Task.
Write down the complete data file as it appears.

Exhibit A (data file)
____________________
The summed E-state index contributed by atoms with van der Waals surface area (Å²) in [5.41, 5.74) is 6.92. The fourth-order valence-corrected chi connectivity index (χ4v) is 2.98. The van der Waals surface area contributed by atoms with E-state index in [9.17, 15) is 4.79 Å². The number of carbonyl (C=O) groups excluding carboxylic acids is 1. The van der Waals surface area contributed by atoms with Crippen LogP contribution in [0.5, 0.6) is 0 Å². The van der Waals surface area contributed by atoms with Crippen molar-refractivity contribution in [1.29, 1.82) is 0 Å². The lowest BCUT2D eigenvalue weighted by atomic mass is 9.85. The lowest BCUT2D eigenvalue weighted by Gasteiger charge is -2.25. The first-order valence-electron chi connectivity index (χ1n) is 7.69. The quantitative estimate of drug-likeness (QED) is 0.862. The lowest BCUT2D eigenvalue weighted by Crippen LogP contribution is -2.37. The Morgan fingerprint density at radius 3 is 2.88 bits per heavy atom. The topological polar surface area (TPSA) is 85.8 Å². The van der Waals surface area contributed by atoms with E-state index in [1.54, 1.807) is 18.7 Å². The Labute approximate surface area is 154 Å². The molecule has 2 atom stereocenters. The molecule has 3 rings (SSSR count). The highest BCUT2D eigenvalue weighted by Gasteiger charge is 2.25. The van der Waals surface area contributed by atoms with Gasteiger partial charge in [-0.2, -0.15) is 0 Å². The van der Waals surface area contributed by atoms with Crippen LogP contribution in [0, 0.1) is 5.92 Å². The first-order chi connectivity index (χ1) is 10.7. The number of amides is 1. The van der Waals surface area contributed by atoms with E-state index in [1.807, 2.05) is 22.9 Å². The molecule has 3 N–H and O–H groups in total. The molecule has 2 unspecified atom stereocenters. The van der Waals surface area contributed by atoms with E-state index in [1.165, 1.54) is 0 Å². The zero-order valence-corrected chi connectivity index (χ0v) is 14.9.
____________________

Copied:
The summed E-state index contributed by atoms with van der Waals surface area (Å²) in [5.41, 5.74) is 6.92. The fourth-order valence-corrected chi connectivity index (χ4v) is 2.98. The van der Waals surface area contributed by atoms with E-state index in [9.17, 15) is 4.79 Å². The number of carbonyl (C=O) groups excluding carboxylic acids is 1. The van der Waals surface area contributed by atoms with Crippen LogP contribution in [0.5, 0.6) is 0 Å². The van der Waals surface area contributed by atoms with Crippen molar-refractivity contribution in [1.29, 1.82) is 0 Å². The lowest BCUT2D eigenvalue weighted by atomic mass is 9.85. The lowest BCUT2D eigenvalue weighted by Gasteiger charge is -2.25. The first-order valence-electron chi connectivity index (χ1n) is 7.69. The quantitative estimate of drug-likeness (QED) is 0.862. The lowest BCUT2D eigenvalue weighted by Crippen LogP contribution is -2.37. The Morgan fingerprint density at radius 3 is 2.88 bits per heavy atom. The topological polar surface area (TPSA) is 85.8 Å². The van der Waals surface area contributed by atoms with E-state index in [1.54, 1.807) is 18.7 Å². The Labute approximate surface area is 154 Å². The molecule has 2 atom stereocenters. The molecule has 3 rings (SSSR count). The highest BCUT2D eigenvalue weighted by Gasteiger charge is 2.25. The van der Waals surface area contributed by atoms with Gasteiger partial charge in [-0.2, -0.15) is 0 Å². The van der Waals surface area contributed by atoms with Crippen LogP contribution in [0, 0.1) is 5.92 Å². The first-order chi connectivity index (χ1) is 10.7. The number of amides is 1. The van der Waals surface area contributed by atoms with E-state index in [1.807, 2.05) is 22.9 Å². The molecule has 3 N–H and O–H groups in total. The molecule has 2 unspecified atom stereocenters. The van der Waals surface area contributed by atoms with E-state index in [1.165, 1.54) is 0 Å². The zero-order valence-corrected chi connectivity index (χ0v) is 14.9.